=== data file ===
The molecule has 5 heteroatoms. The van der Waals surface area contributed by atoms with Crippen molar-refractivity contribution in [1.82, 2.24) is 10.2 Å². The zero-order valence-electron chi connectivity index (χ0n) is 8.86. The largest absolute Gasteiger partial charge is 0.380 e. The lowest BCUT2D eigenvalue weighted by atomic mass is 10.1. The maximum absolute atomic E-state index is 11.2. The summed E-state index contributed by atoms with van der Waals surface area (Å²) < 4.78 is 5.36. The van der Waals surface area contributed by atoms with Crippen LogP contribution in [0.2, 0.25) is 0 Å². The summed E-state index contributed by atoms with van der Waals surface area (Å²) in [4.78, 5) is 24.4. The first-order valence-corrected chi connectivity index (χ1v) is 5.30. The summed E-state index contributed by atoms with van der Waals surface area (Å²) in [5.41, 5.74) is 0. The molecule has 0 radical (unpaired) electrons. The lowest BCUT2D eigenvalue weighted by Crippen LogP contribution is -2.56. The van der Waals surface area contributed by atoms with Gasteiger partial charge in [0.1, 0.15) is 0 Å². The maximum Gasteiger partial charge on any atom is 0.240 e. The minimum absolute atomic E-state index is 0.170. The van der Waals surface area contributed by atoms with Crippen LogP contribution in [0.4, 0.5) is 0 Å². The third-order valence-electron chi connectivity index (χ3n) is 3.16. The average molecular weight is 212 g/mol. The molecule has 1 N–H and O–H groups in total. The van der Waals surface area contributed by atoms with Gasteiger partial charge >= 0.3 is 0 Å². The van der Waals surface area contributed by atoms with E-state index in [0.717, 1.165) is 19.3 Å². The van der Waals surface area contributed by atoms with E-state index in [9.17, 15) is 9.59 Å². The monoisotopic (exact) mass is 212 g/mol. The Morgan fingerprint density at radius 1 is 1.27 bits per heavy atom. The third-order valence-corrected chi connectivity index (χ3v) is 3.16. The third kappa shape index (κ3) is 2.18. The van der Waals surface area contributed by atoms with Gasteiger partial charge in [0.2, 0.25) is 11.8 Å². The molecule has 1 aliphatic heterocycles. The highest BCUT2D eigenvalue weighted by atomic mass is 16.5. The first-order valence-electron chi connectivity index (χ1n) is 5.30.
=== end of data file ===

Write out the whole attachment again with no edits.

The molecule has 5 heteroatoms. The van der Waals surface area contributed by atoms with Crippen molar-refractivity contribution in [1.82, 2.24) is 10.2 Å². The zero-order valence-electron chi connectivity index (χ0n) is 8.86. The largest absolute Gasteiger partial charge is 0.380 e. The lowest BCUT2D eigenvalue weighted by atomic mass is 10.1. The maximum absolute atomic E-state index is 11.2. The summed E-state index contributed by atoms with van der Waals surface area (Å²) < 4.78 is 5.36. The van der Waals surface area contributed by atoms with Crippen LogP contribution in [0.2, 0.25) is 0 Å². The summed E-state index contributed by atoms with van der Waals surface area (Å²) in [4.78, 5) is 24.4. The first-order valence-corrected chi connectivity index (χ1v) is 5.30. The summed E-state index contributed by atoms with van der Waals surface area (Å²) in [5.41, 5.74) is 0. The molecule has 0 radical (unpaired) electrons. The lowest BCUT2D eigenvalue weighted by Crippen LogP contribution is -2.56. The van der Waals surface area contributed by atoms with Gasteiger partial charge in [0.1, 0.15) is 0 Å². The maximum Gasteiger partial charge on any atom is 0.240 e. The minimum absolute atomic E-state index is 0.170. The van der Waals surface area contributed by atoms with Crippen LogP contribution in [0.4, 0.5) is 0 Å². The third-order valence-electron chi connectivity index (χ3n) is 3.16. The average molecular weight is 212 g/mol. The molecule has 1 N–H and O–H groups in total. The van der Waals surface area contributed by atoms with Gasteiger partial charge >= 0.3 is 0 Å². The van der Waals surface area contributed by atoms with E-state index in [0.717, 1.165) is 19.3 Å². The van der Waals surface area contributed by atoms with E-state index in [9.17, 15) is 9.59 Å². The monoisotopic (exact) mass is 212 g/mol. The Morgan fingerprint density at radius 1 is 1.27 bits per heavy atom. The third-order valence-corrected chi connectivity index (χ3v) is 3.16. The third kappa shape index (κ3) is 2.18. The van der Waals surface area contributed by atoms with Gasteiger partial charge in [0.2, 0.25) is 11.8 Å². The molecule has 1 aliphatic heterocycles. The highest BCUT2D eigenvalue weighted by atomic mass is 16.5. The first-order valence-electron chi connectivity index (χ1n) is 5.30.